We investigated pre-service elementary teachers’ engagement in science and English language arts (ELA) instruction integrated in the context of a children’s book. Teachers developed models and conducted a compare-and-contrast analysis after exposure to different accounts of the butterfly life cycle: a popular children’s book, The Very Hungry Caterpillar, and a scientific account from National Geographic called “Butterfly: A Life.” The mixed-methods research was guided by the following question: What are the affordances and limitations of children’s literature toward engendering an understanding of the butterfly life cycle for pre-service elementary teachers? Content analysis indicated that pre-service elementary teachers’ abilities to compare and contrast the two accounts were not exceptional, as they failed to discriminate between ideas offered in the accounts and missed details of the key aspect of the butterfly life-cycle phenomenon: metamorphosis. However, the quality of participants’ butterfly life-cycle models significantly increased after exposure to the scientific account. We suggest the potential for an additional ELA standard, asking and answering such questions as who, what, where, when, why, and how to demonstrate understanding of key details in a text, as a means for enhancing compare-and-contrast skills following these activities.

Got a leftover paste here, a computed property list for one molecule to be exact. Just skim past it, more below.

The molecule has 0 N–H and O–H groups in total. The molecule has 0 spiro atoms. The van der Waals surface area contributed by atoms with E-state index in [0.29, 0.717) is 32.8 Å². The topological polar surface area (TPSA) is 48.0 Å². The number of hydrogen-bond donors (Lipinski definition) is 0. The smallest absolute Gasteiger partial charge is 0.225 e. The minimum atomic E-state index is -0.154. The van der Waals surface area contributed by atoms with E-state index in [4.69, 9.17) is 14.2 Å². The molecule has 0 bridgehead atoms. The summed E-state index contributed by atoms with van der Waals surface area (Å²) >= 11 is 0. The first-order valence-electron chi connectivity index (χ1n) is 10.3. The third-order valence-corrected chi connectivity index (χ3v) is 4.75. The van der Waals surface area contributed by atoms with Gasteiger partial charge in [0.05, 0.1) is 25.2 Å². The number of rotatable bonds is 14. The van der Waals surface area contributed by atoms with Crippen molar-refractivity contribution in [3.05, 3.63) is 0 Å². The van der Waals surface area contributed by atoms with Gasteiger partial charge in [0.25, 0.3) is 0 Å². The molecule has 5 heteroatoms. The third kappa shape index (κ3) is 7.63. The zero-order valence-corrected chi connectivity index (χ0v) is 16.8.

Pre-service Elementary Science Teacher Preparation through Children’s Literature: The Very Hungry Caterpillar as a Test Case
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David C. Owens, Gillian E. McCall, Kimi Jaikaran, Nedra Cossa, Thomas R. Koballa; Pre-service Elementary Science Teacher Preparation through Children’s Literature: The Very Hungry Caterpillar as a Test Case. The American Biology Teacher 1 September 2021; 83 (7): 441–450. doi: https://doi.org/10.1525/abt.2021.83.7.441
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